MonoVisions Black & White Photo Contest 2022

the dairy of New York City
Jan 7, 2016- Jan 6, 2017

Some people hear the noise, Some people hear the rhythm.
Some people seem glamorous, Some people seem lonely.
Some people talk about fashion, Some people are making history.

Sunrise, sunset.
Four seasons in one year.
One city. One person. One camera.

It was a cloudy day on July 15, 2016: New York City Center has existed for centuries on Broadway only a few blocks from Times Square. It is Manhattan’s first performing arts center and is built in a Neo-Moorish style. Ten Islamic arches shape the front doors accented by ten pillars and ten windows. The gray brick stripes the street like a timeline. Edi Chen stood opposite this facade and set up my camera, at that very moment a woman was walking and talking on the phone right into her picture. She waited until she was positioned in the middle of the door and pressed the shutter. This is one of her many New York images, taken over 366 days, one photo a day. Symmetry was created by black and white and are both active and still, modern and historical, She call them “balance.” They include 228 images of buildings, 51 images of landmarks, 38 images of subway photographs, 38 images of subtleties, 33 strangers, and 11 images of bridges.

In late 2015 Edi fascination with symmetrical subjects began and she decided to embark on her year long urban symmetry photography project called Balance. She took the first picture for this project on January 7, 2016 and continued daily through January 6, 2017. During this time she photographed 366 symmetrical subjects in and around New York City completing her project. Edi focused on diverse structures and perspectives of architecture as well as different views of the city enhanced by mood, harmony, proportion and balance. Each day she traversed the city going from neighborhood to neighborhood and all five boroughs in search of symmetrical beauty. On these daily shoots she had to be prepared for weather, lighting or any other random occurrence which either hindered or helped her work.

This concept of urban symmetry photographs was inspired by the fascinating and remarkable architecture of the city of New York. Everyone has their own idea of New York….what makes this city great? New York is a place where scenes, images and events can appear at any time. Edi felt a calling and noticed how the environment where we live is ever changing. She explored the city and visited countless buildings, subways, museums, bridges and historical landmarks. Some of these places were chosen through extensive research and others just by happenstance. At times she would have to revisit locations for the perfect shot and in doing so noticed that some buildings either changed or even disappeared upon my return. Looking closely at some of the photographs you can see these changes that occurred, such as a pigeon standing on a structure or missing bricks in a building. These “imperfections” reflect the realities of life and that which surrounds us.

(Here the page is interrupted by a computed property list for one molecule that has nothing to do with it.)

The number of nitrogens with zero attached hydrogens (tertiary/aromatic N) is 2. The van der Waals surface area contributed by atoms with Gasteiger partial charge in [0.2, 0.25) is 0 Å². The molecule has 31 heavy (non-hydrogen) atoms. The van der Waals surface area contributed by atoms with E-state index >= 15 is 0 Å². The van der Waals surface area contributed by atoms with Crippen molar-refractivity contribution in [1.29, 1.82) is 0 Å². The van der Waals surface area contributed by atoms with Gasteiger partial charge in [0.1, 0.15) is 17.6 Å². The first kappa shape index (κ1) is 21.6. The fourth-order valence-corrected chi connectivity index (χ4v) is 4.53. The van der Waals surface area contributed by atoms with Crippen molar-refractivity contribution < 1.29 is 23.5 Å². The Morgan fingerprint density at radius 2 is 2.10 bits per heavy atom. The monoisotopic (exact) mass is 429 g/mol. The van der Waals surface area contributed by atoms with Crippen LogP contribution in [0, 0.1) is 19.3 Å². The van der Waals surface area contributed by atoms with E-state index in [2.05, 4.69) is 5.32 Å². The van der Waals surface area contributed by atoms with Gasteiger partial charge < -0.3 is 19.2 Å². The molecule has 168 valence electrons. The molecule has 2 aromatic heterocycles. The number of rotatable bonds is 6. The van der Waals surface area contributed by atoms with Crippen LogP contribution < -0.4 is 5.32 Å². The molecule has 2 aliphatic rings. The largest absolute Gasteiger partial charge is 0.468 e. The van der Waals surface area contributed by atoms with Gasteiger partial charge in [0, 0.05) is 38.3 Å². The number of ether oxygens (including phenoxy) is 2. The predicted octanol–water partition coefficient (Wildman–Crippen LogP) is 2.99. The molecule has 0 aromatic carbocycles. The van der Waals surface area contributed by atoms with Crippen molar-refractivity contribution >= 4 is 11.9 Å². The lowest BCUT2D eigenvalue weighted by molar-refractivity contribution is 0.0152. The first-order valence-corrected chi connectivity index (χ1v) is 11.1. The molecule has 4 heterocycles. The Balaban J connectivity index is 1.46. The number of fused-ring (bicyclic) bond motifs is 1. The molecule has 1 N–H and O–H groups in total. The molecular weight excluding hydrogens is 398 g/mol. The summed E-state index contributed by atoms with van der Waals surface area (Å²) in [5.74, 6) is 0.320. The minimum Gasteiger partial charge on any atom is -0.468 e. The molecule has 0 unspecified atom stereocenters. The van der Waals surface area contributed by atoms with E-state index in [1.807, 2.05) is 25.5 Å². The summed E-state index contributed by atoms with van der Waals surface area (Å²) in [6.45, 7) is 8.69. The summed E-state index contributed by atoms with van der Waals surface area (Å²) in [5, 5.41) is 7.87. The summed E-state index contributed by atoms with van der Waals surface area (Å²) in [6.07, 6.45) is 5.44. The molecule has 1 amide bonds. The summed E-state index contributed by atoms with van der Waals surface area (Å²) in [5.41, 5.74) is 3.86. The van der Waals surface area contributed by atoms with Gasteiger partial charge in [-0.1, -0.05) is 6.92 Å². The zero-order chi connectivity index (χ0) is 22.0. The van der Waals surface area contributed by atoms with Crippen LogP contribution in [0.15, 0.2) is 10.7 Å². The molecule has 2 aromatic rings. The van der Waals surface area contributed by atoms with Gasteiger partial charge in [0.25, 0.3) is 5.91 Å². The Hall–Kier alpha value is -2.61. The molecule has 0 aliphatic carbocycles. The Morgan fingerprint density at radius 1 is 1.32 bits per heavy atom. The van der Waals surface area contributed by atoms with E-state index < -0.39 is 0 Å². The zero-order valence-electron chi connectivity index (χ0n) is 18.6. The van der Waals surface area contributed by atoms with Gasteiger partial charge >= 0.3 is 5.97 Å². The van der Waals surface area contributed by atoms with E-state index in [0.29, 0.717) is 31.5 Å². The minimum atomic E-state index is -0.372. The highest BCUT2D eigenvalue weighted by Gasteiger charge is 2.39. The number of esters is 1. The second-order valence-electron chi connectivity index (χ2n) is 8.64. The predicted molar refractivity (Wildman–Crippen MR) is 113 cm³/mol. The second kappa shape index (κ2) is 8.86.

All things exist and obey balance and New York City is no exception. We deliberately build symmetrical buildings and objects in pursuit of visual balance. At the same time, all forms of life that live in this city are both active and passive, quiet and restless, harmonious, opposite, past and future. We are influenced and affected by this city and are trying to build the balance we are searching for and in doing so have become part of it. We all share this city and its future.

In Chinese culture, the mysterious yin and yang is another expression of balance. These two concepts create balance in life. Opposition, interdependence and reunification, all things come to be through the interaction of yin and yang.

light is yang; dark is yin.
Outside is yang; inside is yin.
Up is yang; down is yin.
Active is yang; still is yin.
The Past is yang; future is yin…
“The yin and yang, the way of heaven and earth.”

Edi Chen grew up in a city with three thousand years of history. She love to wait for sunset on top of JingShan Park (north of the Forbidden City) when the bell tower chimes loud and clear, and the pigeons take flight over the city’s rooftops. The walls there are brick red and drab grey, and the four seasons are separate and distinct. Edi Chen passionate about photographing symmetrical objects, particularly in architecture, and love to capture that which catches not only her eye but her soul. Her fascination and journey with photography began in 2002, gravitating towards symmetry she photographed scenes at random in the world around her and during travels. She have always been interested in art and design and prior to becoming a professional photographer worked as a graphic designer for many years. Edi Chen’s version of photography is a way of finding herself, to extract beauty from ordinary subjects and places. The best way for her to express this dreamlike, surreal and abstract black and white world is by using long exposure photography. She created the symmetrical portfolio by capturing particular and expressive details of historical landmarks and unique urban buildings in her year long quest for this one of a kind collection.

Website: www.edichen.com

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MonoVisions Black & White Photo Contest 2022